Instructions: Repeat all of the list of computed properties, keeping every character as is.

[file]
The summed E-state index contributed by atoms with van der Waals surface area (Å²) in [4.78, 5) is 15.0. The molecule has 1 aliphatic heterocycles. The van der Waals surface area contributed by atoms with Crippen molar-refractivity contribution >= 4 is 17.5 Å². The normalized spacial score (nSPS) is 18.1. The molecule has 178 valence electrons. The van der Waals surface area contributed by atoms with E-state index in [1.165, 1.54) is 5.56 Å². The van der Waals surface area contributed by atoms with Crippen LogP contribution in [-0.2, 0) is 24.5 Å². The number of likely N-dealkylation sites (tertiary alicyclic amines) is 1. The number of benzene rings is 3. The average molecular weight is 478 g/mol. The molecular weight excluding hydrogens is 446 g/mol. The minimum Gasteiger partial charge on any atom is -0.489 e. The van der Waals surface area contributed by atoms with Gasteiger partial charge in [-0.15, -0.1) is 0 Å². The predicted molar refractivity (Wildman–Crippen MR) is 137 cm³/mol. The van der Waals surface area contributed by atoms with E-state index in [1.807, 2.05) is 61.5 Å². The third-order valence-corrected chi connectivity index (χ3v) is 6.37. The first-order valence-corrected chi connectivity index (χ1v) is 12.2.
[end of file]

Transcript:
The summed E-state index contributed by atoms with van der Waals surface area (Å²) in [4.78, 5) is 15.0. The molecule has 1 aliphatic heterocycles. The van der Waals surface area contributed by atoms with Crippen molar-refractivity contribution >= 4 is 17.5 Å². The normalized spacial score (nSPS) is 18.1. The molecule has 178 valence electrons. The van der Waals surface area contributed by atoms with E-state index in [1.165, 1.54) is 5.56 Å². The van der Waals surface area contributed by atoms with Crippen LogP contribution in [-0.2, 0) is 24.5 Å². The number of likely N-dealkylation sites (tertiary alicyclic amines) is 1. The number of benzene rings is 3. The average molecular weight is 478 g/mol. The molecular weight excluding hydrogens is 446 g/mol. The minimum Gasteiger partial charge on any atom is -0.489 e. The van der Waals surface area contributed by atoms with Gasteiger partial charge in [-0.15, -0.1) is 0 Å². The predicted molar refractivity (Wildman–Crippen MR) is 137 cm³/mol. The van der Waals surface area contributed by atoms with E-state index in [1.807, 2.05) is 61.5 Å². The third-order valence-corrected chi connectivity index (χ3v) is 6.37. The first-order valence-corrected chi connectivity index (χ1v) is 12.2.